A man convicted of murder as a suspected member of the notorious “Ripper Crew” that killed as many as 20 Chicago-area women in the 1980s has been released from prison, according to a statewide alert sent Friday morning.
Thomas Kokoraleis, now 58, was one of four men accused of being part of a satanic cult that abducted, tortured, mutilated and killed women. He was initially sentenced to life in prison in 1984.
But a plea deal was struck during an appeal that allowed for his release this week. The option for such an early release infuriated victims’ families .
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An alert from Illinois’ victim notification system was issued at 6:22 a.m. Friday noting Kokoraleis had been released. His whereabouts weren’t immediately known but he has three days to register at a new address, and his address will become public record as part of Illinois’ sex offender registry, state officials told the Chicago Tribune.
Records show he was held at the medium-security Illinois River Correctional Center in Canton, about 30 miles (48 kilometers) west of Peoria.
Kokoraleis was convicted in the 1982 slaying of 21-year-old Lorraine “Lorry” Ann Borowski. A judge sentenced him to life in prison, rejecting prosecutors’ request for the death penalty. But a state appeals court reversed the conviction in 1986, citing legal errors.
The court ordered a new trial, but Kokoraleis instead pleaded guilty in exchange for a 70-year prison term.
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Holding a photo of her daughter, Lorraine Borowski spoke tearfully at a Friday news conference about the final moments of “Lorry” Ann’s life. She added that her family will spend the rest of their lives looking over their shoulder.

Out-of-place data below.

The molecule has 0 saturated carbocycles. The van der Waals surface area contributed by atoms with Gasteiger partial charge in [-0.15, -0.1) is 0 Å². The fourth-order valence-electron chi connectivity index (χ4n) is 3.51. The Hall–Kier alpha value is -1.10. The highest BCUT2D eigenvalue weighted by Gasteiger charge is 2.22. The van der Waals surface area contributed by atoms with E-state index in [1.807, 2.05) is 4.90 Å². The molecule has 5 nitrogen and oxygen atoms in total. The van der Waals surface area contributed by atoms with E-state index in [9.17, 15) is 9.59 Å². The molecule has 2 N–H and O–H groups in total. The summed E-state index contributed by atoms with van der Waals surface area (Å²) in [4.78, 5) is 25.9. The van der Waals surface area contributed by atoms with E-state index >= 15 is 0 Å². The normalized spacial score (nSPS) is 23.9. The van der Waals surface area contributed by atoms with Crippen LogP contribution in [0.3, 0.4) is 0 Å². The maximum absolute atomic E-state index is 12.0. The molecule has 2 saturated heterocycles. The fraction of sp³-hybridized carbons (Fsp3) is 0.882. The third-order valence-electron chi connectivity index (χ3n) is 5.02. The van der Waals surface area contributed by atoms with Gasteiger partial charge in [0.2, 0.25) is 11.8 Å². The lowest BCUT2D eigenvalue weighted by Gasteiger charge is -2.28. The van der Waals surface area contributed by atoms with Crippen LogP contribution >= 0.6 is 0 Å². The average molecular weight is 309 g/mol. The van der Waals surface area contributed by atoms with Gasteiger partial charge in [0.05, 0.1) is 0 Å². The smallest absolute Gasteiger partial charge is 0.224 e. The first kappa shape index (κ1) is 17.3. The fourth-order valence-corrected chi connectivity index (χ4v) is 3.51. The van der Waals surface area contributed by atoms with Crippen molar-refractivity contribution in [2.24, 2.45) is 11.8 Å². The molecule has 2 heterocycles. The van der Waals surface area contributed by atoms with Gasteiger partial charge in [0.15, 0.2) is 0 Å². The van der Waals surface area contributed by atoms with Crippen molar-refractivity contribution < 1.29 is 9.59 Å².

“Her murderer did not receive the justice that he deserved, but I believe in God and I have no doubt that God will deliver the final judgment,” Borowski said.
Mark Borowski was 14 when his sister was abducted and killed. He said through tears that he was shaking at the thought Kokoraleis is walking free.
“I hoped this day would never come, but unfortunately nothing more could be done to prevent his release,” he added.
Jason Sweat, spokesman for the Illinois Prisoner Review Board, said the state was legally required to release Kokoraleis because he had served the maximum possible amount of time on that sentence. Illinois Department of Corrections spokeswoman Lindsey Hess said Friday that Kokoraleis had completed his maximum sentence required by law and is no longer under the agency’s supervision.
Kokoraleis won’t have to follow typical parole conditions because he completed the mandatory supervised release period while in prison.
Relatives of some victims fought back when they learned in late 2017 of Kokoraleis’ expected release. Their efforts led to an 18-month delay of his initial parole date.
Kokoraleis is likely the only member of the four-man gang with a chance to rejoin society.
His younger brother, Andrew, was executed by lethal injection 20 years ago, before Illinois eliminated the death penalty. The other two men, Edward Spreitzer and Robin Gecht, have used all of their eligible appeals, though Gecht will be eligible for parole if he lives to be 89.
The Associated Press contributed to this article.